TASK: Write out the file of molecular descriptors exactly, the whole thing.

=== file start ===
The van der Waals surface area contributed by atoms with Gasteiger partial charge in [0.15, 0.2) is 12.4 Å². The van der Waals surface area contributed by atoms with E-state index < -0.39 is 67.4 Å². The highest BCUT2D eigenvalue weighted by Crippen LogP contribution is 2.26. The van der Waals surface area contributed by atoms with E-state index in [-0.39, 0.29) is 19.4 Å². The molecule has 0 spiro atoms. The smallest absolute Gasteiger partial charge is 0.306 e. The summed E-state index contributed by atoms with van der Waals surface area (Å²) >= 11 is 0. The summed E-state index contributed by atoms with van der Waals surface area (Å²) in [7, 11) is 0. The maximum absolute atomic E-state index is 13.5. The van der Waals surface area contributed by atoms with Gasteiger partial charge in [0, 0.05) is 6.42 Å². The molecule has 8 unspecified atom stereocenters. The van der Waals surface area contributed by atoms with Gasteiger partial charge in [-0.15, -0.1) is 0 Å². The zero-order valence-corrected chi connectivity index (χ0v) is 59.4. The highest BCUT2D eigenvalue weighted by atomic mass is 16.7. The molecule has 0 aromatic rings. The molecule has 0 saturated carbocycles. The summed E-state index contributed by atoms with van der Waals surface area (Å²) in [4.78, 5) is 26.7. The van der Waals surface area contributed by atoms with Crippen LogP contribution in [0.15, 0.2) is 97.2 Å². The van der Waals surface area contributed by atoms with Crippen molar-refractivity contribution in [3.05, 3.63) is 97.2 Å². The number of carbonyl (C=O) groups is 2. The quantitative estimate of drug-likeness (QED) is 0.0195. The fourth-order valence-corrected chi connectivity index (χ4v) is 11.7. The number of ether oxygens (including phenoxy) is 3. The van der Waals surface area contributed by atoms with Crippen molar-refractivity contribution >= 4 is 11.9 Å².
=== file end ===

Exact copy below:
The van der Waals surface area contributed by atoms with Gasteiger partial charge in [0.15, 0.2) is 12.4 Å². The van der Waals surface area contributed by atoms with E-state index < -0.39 is 67.4 Å². The highest BCUT2D eigenvalue weighted by Crippen LogP contribution is 2.26. The van der Waals surface area contributed by atoms with E-state index in [-0.39, 0.29) is 19.4 Å². The molecule has 0 spiro atoms. The smallest absolute Gasteiger partial charge is 0.306 e. The summed E-state index contributed by atoms with van der Waals surface area (Å²) >= 11 is 0. The summed E-state index contributed by atoms with van der Waals surface area (Å²) in [7, 11) is 0. The maximum absolute atomic E-state index is 13.5. The van der Waals surface area contributed by atoms with Gasteiger partial charge in [0, 0.05) is 6.42 Å². The molecule has 8 unspecified atom stereocenters. The van der Waals surface area contributed by atoms with Gasteiger partial charge in [-0.15, -0.1) is 0 Å². The zero-order valence-corrected chi connectivity index (χ0v) is 59.4. The highest BCUT2D eigenvalue weighted by atomic mass is 16.7. The molecule has 0 aromatic rings. The molecule has 0 saturated carbocycles. The summed E-state index contributed by atoms with van der Waals surface area (Å²) in [4.78, 5) is 26.7. The van der Waals surface area contributed by atoms with Crippen LogP contribution in [0.15, 0.2) is 97.2 Å². The van der Waals surface area contributed by atoms with Crippen molar-refractivity contribution in [3.05, 3.63) is 97.2 Å². The number of carbonyl (C=O) groups is 2. The quantitative estimate of drug-likeness (QED) is 0.0195. The fourth-order valence-corrected chi connectivity index (χ4v) is 11.7. The number of ether oxygens (including phenoxy) is 3. The van der Waals surface area contributed by atoms with Crippen molar-refractivity contribution >= 4 is 11.9 Å².